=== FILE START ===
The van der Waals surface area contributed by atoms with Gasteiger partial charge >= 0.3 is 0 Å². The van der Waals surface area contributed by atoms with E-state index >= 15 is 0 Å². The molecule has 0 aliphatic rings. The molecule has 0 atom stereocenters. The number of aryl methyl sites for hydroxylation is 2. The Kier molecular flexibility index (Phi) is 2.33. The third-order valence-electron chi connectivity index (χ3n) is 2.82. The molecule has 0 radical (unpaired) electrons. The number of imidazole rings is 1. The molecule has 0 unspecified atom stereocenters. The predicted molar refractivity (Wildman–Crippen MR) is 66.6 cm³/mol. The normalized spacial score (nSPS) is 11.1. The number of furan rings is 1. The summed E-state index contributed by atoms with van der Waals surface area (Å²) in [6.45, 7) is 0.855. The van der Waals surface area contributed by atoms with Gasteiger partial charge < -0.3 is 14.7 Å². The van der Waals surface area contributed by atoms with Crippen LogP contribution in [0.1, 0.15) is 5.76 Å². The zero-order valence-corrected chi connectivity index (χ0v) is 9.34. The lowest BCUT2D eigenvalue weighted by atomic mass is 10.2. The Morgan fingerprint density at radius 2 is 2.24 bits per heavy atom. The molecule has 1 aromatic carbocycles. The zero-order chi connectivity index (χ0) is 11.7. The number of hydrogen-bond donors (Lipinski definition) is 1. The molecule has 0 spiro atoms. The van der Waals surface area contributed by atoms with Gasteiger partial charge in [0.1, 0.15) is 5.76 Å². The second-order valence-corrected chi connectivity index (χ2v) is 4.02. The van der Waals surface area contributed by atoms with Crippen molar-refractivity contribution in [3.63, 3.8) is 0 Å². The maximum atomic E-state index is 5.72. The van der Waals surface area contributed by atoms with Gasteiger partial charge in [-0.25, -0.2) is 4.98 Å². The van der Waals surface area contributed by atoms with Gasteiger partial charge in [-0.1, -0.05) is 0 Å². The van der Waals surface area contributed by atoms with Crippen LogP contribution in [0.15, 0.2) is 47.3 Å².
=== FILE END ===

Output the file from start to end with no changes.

The van der Waals surface area contributed by atoms with Gasteiger partial charge >= 0.3 is 0 Å². The van der Waals surface area contributed by atoms with E-state index >= 15 is 0 Å². The molecule has 0 aliphatic rings. The molecule has 0 atom stereocenters. The number of aryl methyl sites for hydroxylation is 2. The Kier molecular flexibility index (Phi) is 2.33. The third-order valence-electron chi connectivity index (χ3n) is 2.82. The molecule has 0 radical (unpaired) electrons. The number of imidazole rings is 1. The molecule has 0 unspecified atom stereocenters. The predicted molar refractivity (Wildman–Crippen MR) is 66.6 cm³/mol. The normalized spacial score (nSPS) is 11.1. The number of furan rings is 1. The summed E-state index contributed by atoms with van der Waals surface area (Å²) in [6.45, 7) is 0.855. The van der Waals surface area contributed by atoms with Gasteiger partial charge < -0.3 is 14.7 Å². The van der Waals surface area contributed by atoms with Crippen LogP contribution in [0.1, 0.15) is 5.76 Å². The zero-order valence-corrected chi connectivity index (χ0v) is 9.34. The lowest BCUT2D eigenvalue weighted by atomic mass is 10.2. The Morgan fingerprint density at radius 2 is 2.24 bits per heavy atom. The molecule has 1 aromatic carbocycles. The zero-order chi connectivity index (χ0) is 11.7. The number of hydrogen-bond donors (Lipinski definition) is 1. The molecule has 0 spiro atoms. The van der Waals surface area contributed by atoms with Gasteiger partial charge in [0.1, 0.15) is 5.76 Å². The second-order valence-corrected chi connectivity index (χ2v) is 4.02. The van der Waals surface area contributed by atoms with Crippen molar-refractivity contribution in [3.63, 3.8) is 0 Å². The maximum atomic E-state index is 5.72. The van der Waals surface area contributed by atoms with Gasteiger partial charge in [-0.25, -0.2) is 4.98 Å². The van der Waals surface area contributed by atoms with Gasteiger partial charge in [-0.1, -0.05) is 0 Å². The van der Waals surface area contributed by atoms with Crippen LogP contribution in [0.15, 0.2) is 47.3 Å².